What is Harlequin Ichthyosis?

Ichthyosis is an inherited disorder of the skin. If both parents carry the gene, it’s very bad for their baby. If only one parent carries the gene, science tells us it can be handled.

It begins before birth in many cases, and the baby is born with thick dry scales all over the body. There are holes where the ears, eyes, nose, and mouth should be. The scales prevent the infant’s body to sweat or even breathe properly causing death to occur after a few days.

What Makes It Harlequin Ichthyosis?

The harlequin is a character in the 1580 Italian Commedia dell’arte. His costume is covered in diamond shaped materials. What makes the disease Harlequin ichthyosis is the diamond shaped scales all over the body.

How Did The Disease Begin?

The Reverend Oliver Hart from Charleston, South Carolina found the first case of the disease on April 5, 1750. His parishioner, Mary Evans, had borne an infant covered in diamond shaped scales with holes for eyes, nose, mouth, and ears. The baby passed two days later.

Those with this disease are often dehydrated and suffer from hypothermia, because the skin’s scales fail to keep heat and water in the body. The scales also often prevent the infant from breathing properly due to the chest being unable to expand and contract. Thus, infants usually die after a couple days.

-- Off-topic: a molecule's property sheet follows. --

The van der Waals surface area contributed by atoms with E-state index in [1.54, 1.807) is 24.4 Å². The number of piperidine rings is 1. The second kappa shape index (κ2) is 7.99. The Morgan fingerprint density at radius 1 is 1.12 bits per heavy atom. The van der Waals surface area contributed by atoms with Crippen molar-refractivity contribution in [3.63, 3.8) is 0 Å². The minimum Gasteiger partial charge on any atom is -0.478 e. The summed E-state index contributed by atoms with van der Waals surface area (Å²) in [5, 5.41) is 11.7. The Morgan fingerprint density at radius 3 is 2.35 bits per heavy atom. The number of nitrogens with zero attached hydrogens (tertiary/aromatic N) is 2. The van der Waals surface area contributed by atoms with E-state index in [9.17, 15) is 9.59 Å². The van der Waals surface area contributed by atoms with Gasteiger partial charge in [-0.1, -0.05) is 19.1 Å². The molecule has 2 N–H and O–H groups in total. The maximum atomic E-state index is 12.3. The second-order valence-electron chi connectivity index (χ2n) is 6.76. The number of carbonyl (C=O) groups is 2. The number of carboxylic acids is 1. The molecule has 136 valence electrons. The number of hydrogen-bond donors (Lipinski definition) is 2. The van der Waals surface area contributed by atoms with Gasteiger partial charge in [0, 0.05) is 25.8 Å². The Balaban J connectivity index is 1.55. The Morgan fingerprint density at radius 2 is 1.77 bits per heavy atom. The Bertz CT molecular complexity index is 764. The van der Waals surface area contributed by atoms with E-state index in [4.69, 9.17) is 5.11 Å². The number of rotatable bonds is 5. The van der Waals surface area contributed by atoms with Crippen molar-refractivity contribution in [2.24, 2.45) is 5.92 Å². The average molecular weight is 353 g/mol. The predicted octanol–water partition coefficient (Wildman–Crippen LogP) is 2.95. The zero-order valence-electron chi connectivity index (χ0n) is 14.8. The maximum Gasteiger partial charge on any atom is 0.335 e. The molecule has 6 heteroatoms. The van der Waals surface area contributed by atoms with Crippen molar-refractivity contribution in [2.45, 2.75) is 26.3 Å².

Is Harlequin Ichthyosis Curable?

While the disease isn’t curable, it is manageable. Skin care and hydration become vital to keeping the infant alive. Antibiotics will keep infection at bay.

Retinoids will help slough off scaly skin. Wrapping the infant in bandages is a further barrier to infection. Eye drops or protective masks help baby’s eyes function normally.

Our skin is what protects us from outside forces trying to make us ill. The skin must be kept viable and healthy for us to remain healthy. That’s why management of this skin disease is so vitally important.

Skin lotions rich in moisturizers like lanolin, ceramides, and glycerine should be massaged into baby’s skin daily. Oral retinoids help to shed thick skin. Consult a doctor or specialist for other management ideas.